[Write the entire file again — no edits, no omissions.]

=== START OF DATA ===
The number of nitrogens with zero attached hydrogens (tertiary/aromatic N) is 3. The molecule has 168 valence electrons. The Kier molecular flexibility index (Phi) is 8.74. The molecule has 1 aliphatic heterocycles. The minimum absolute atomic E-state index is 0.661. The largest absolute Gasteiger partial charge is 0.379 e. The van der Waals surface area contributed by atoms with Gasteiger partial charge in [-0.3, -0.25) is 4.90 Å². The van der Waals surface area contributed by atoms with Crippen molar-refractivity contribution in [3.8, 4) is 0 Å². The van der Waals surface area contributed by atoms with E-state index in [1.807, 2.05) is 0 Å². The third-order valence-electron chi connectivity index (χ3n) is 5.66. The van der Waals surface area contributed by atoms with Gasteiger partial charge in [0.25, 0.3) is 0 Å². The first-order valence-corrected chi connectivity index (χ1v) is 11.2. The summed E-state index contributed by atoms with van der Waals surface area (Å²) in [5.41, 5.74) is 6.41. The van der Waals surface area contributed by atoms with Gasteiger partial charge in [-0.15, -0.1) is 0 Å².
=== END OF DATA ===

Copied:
The number of nitrogens with zero attached hydrogens (tertiary/aromatic N) is 3. The molecule has 168 valence electrons. The Kier molecular flexibility index (Phi) is 8.74. The molecule has 1 aliphatic heterocycles. The minimum absolute atomic E-state index is 0.661. The largest absolute Gasteiger partial charge is 0.379 e. The van der Waals surface area contributed by atoms with Gasteiger partial charge in [-0.3, -0.25) is 4.90 Å². The van der Waals surface area contributed by atoms with Crippen molar-refractivity contribution in [3.8, 4) is 0 Å². The van der Waals surface area contributed by atoms with E-state index in [1.807, 2.05) is 0 Å². The third-order valence-electron chi connectivity index (χ3n) is 5.66. The van der Waals surface area contributed by atoms with Gasteiger partial charge in [0.25, 0.3) is 0 Å². The first-order valence-corrected chi connectivity index (χ1v) is 11.2. The summed E-state index contributed by atoms with van der Waals surface area (Å²) in [5.41, 5.74) is 6.41. The van der Waals surface area contributed by atoms with Gasteiger partial charge in [-0.15, -0.1) is 0 Å².